Asian stock markets were mostly lower Monday as weak data from the U.S. and China clouded the outlook for the global economy.
KEEPING SCORE: Japan's Nikkei 225 stock index rose 0.4 percent to 19,817.12 while Hong Kong's Hang Seng dropped 0.6 percent to 27,648.92. South Korea's Kospi edged 0.1 percent lower to 2,104.10. The Shanghai Composite index fell 0.2 percent to 4,298.27 and Australia's S&P ASX/200 lost 0.6 percent to 5,700.60. New Zealand was higher while markets in Southeast Asia were mixed.
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CAUTION APLENTY: A slew of disappointing data from the U.S. and signs of weakness in China, along with uncertainties over the Greek debt situation, have left investors cautious, analysts say. Volatility in the bond market is another factor adding to perceived risks, though the lackluster growth in the U.S. has reinforced expectations that the U.S. Federal Reserve will bide its time in raising interest rates.
THE QUOTE: "Weaker than expected U.S. industrial production during April lends weight to the view that the first Fed rate hike now seems at least several months away," said Stephen Innes, a senior trader for OANDA Asia Pacific. "The market will probably focus on USD data, as evidence continues to suggest that seasonality may not be the only excuse for the recent run of poor economic data."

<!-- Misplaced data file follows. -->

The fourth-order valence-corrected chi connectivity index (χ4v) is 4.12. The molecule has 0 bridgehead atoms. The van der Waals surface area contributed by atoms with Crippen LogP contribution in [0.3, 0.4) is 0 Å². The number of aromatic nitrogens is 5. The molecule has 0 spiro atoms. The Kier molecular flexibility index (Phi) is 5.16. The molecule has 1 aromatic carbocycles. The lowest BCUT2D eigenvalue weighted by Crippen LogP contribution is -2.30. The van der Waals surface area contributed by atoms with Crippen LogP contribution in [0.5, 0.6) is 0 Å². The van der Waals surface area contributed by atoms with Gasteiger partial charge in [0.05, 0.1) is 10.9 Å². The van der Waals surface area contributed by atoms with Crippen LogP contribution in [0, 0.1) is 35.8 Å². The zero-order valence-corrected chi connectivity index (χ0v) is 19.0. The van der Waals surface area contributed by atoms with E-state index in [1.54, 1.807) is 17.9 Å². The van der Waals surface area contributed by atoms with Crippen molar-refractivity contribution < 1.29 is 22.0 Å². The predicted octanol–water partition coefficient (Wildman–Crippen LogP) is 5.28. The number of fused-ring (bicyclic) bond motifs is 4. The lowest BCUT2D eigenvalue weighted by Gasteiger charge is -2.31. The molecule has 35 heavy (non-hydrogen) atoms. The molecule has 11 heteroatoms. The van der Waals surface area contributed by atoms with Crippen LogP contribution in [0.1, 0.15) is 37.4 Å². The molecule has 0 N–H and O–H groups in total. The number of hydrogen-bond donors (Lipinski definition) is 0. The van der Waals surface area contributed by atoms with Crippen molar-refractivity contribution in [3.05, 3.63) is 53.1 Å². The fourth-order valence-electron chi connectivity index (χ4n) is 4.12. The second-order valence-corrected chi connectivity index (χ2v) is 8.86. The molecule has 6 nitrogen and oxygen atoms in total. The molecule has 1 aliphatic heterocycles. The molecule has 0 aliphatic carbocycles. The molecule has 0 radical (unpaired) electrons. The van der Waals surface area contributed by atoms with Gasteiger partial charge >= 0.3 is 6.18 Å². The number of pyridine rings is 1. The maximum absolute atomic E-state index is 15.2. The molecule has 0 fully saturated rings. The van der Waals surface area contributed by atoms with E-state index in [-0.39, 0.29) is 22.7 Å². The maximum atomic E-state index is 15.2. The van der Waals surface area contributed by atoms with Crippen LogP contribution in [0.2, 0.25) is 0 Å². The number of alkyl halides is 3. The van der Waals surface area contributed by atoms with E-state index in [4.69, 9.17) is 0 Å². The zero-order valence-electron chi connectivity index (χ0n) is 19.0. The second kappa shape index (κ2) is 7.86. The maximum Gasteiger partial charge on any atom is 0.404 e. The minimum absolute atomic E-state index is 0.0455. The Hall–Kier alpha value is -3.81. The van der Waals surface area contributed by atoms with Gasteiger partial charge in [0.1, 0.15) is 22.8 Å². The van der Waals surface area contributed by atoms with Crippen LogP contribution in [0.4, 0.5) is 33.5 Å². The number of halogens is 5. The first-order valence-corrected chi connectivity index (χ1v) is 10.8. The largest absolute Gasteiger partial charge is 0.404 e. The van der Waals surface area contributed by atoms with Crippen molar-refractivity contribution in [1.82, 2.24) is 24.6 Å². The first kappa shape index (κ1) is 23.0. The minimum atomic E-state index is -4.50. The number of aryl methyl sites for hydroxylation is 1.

JAPAN DATA: Japan's report of stronger than forecast machinery orders in March boosted confidence that the recovery may be gaining ground, though most analysts expect the central bank to keep its ultra-loose policy unchanged during this week's policy meeting. Machinery orders, seen as a key indicator of capital investment, rose 2.9 percent from the month before in March, for a 6 percent quarter-on-quarter rise in January-March. The better-than-forecast data was mostly due to rising orders from non-manufacturing companies. It could contribute to a quarterly rise in private, non-residential investment, due to be reported Wednesday along with GDP data that are expected to show a modest improvement in the recovery.
ENERGY: Benchmark U.S. crude oil was up 8 cents to $59.77 a barrel in electronic trading on the New York Mercantile Exchange. It lost 19 cents to $59.69 a barrel on Friday. Brent crude, a benchmark for international oil used by many U.S. refineries, gained 9 cents to $66.90 a barrel.
CURRENCIES: The euro rose to $1.1430 from $1.1390 on Friday. The dollar climbed to 119.67 yen from 119.38 yen on Friday.
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